Gretchen Dykes earned her bachelor’s degree in Biology from St. John Fisher College in Rochester, NY. Her work focused on the microbial communities of rice paddies and plant uptake of arsenic—important components of the plant-soil nexus—and factors that potentially contribute to mitigation of arsenic uptake in rice plants.

Elvis Ekibade earned his bachelor’s degree in Chemical Engineering at the University of Lagos, Lagos, Nigeria. His work consists of several projects, from the fundamental to the applied. He worked with Dion Vlachos, professor of chemical and biomolecular engineering looking at making adhesives from corn stover and sugar cane waste material and examining the use of different catalysts and reaction conditions on these transformation processes.

Sean Ellis earned his bachelor’s degree in Psychology, Economics from LaSalle University and a master’s degree in economics and applied econometrics. He worked with Dr. Kent Messer, S. Hallock du Pont Professor of Applied Economics and Statistics, researching consumers’ willingness-to-accept and willingness-to-pay for food grown with non traditional irrigation water, specifically recycled wastewater.

Sean Fettrow earned a Bachelor of Science degree in Environmental Studies from Pennsylvania State University and Master of Science in Applied Geosciences from the University of Pennsylvania. With his advisor, Dr. Angelia Seyfferth, associate professor of biogeochemistry and plant-soil interactions in the Department of Plant and Soil Sciences, he is assessing marsh biogeochemistry seasonally, spatially, and within tidal cycles. He hopes to use this information to improve our understanding of factors that control carbon stability in marsh soils and help explain some of the variability in marshes’ carbon-holding capacity. 

Jason Fischel earned his bachelor degree in environmental science at Juniata College. He worked with Donald L. Sparks, S. Hallock du Poet Chair in Plant and Soil Sciences to study soil chemical processes and properties impacting chromium cycling in highly contaminated soils.

Matthew Fischel earned dual bachelor’s degrees in environmental soil science and natural resource management from the University of Delaware. He worked with Donald Sparks, S. Hallock du Pont Chair in Soil and Environmental Chemistry, researching how sea level rise will affect arsenic mobility and sequestration in marsh soils and vegetation.

Audrey Gamble earned a bachelor’s degree in Chemistry and Master Degree in Soil Chemistry from Auburn University.  She worked with Donald L. Sparks, S. Hallock du Poet Chair in Plant and Soil Sciences to study the speciation and reactivity of phosphorus and arsenic in Mid-Atlantic. soils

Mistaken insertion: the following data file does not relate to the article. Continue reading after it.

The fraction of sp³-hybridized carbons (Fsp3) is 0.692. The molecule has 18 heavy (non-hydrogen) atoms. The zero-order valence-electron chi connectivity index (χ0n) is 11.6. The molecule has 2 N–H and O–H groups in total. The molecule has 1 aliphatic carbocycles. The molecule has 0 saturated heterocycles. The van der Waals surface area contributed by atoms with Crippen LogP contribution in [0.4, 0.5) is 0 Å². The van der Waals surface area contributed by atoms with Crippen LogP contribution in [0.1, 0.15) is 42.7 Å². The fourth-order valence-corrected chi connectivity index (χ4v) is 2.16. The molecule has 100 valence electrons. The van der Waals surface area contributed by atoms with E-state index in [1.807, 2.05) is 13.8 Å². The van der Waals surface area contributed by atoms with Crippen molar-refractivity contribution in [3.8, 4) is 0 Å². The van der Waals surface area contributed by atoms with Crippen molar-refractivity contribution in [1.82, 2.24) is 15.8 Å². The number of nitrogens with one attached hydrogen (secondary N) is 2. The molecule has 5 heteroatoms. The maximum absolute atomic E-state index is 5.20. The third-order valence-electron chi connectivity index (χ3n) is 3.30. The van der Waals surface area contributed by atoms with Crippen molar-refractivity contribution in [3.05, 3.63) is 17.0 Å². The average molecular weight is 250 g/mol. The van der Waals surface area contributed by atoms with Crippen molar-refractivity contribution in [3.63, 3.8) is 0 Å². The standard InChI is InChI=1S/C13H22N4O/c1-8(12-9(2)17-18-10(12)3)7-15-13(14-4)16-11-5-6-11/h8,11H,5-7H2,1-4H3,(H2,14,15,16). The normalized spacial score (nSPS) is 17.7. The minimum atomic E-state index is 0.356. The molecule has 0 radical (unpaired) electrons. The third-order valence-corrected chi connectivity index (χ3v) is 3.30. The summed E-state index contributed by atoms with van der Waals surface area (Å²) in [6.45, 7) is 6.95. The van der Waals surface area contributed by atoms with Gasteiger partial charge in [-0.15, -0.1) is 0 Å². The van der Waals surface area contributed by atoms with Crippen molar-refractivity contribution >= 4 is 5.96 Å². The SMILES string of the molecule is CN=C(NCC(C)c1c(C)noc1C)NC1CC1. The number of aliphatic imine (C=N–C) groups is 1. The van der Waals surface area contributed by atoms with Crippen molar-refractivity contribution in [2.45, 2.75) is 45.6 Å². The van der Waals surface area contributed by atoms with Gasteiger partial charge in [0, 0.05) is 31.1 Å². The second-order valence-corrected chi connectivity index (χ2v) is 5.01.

Jimmy Gelvez Murillo worked as s part of a team under Dr. Pei Chu, Professor Civil and Environmental Engineering, that sought to develop a model to predict how quickly certain chemicals found in explosives are degraded in soil.  Understanding this degradation process in greater detail will save time and money.


Julia Guimond received her bachelor’s in Geology-Biology from Brown University. She worked with Dr. Holly Michael, Professor, Unidel Fraser Russell Career Development Chair for the Environment studying coastal hydrogeology and how salt marsh hydrology impacts marsh biogeochemistry and, in turn, impacts vertical fluxes of carbon to the atmosphere and lateral fluxes of carbon to tidal creeks and estuaries. 

Tobias Hasse earned his bachelor’s degree in civil engineering from the University of Delaware. He worked with Dr. Jim Pizzuto, Professor Earth Sciences researching how floodplain sediment storage durations create lags between changes in upland land use and changes in downstream water quality.

Andrew Hill earned a Bachelor of Science degree in Biology and Plant Sciences and a Master of Science in Geography from Minnesota State University . He is exploring gas exchange in a salt marsh ecosystem at St. Jones Reserve near Dover with Dr. Rodrigo Vargas, professor of ecosystem ecology and environmental change in the UD Department of Plant and Soil Sciences. Salt marshes are disproportionately important as storage places for carbon, in light of climate change and he is trying to improve how we can best measure and monitor these ecosystems so we can better include them in carbon cycling models and regional climate models.